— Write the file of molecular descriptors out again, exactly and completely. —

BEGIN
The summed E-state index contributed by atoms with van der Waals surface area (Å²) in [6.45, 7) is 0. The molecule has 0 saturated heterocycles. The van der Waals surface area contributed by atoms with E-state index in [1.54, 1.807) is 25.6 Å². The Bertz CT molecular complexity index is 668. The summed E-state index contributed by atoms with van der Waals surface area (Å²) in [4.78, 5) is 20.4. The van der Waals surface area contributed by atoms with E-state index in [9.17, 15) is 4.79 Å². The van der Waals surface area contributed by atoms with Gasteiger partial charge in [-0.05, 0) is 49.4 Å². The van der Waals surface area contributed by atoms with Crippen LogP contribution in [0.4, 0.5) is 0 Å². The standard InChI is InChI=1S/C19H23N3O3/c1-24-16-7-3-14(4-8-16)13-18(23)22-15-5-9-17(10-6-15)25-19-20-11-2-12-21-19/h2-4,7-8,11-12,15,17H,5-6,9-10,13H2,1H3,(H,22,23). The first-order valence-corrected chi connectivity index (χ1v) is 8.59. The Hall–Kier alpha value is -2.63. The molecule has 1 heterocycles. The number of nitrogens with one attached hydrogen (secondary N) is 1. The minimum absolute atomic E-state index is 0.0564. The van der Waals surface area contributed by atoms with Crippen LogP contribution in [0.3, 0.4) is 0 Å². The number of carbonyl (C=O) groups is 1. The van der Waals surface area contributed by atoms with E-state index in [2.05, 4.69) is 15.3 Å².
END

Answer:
The summed E-state index contributed by atoms with van der Waals surface area (Å²) in [6.45, 7) is 0. The molecule has 0 saturated heterocycles. The van der Waals surface area contributed by atoms with E-state index in [1.54, 1.807) is 25.6 Å². The Bertz CT molecular complexity index is 668. The summed E-state index contributed by atoms with van der Waals surface area (Å²) in [4.78, 5) is 20.4. The van der Waals surface area contributed by atoms with E-state index in [9.17, 15) is 4.79 Å². The van der Waals surface area contributed by atoms with Gasteiger partial charge in [-0.05, 0) is 49.4 Å². The van der Waals surface area contributed by atoms with Crippen LogP contribution in [0.4, 0.5) is 0 Å². The standard InChI is InChI=1S/C19H23N3O3/c1-24-16-7-3-14(4-8-16)13-18(23)22-15-5-9-17(10-6-15)25-19-20-11-2-12-21-19/h2-4,7-8,11-12,15,17H,5-6,9-10,13H2,1H3,(H,22,23). The first-order valence-corrected chi connectivity index (χ1v) is 8.59. The Hall–Kier alpha value is -2.63. The molecule has 1 heterocycles. The number of nitrogens with one attached hydrogen (secondary N) is 1. The minimum absolute atomic E-state index is 0.0564. The van der Waals surface area contributed by atoms with Crippen LogP contribution in [0.3, 0.4) is 0 Å². The number of carbonyl (C=O) groups is 1. The van der Waals surface area contributed by atoms with E-state index in [2.05, 4.69) is 15.3 Å².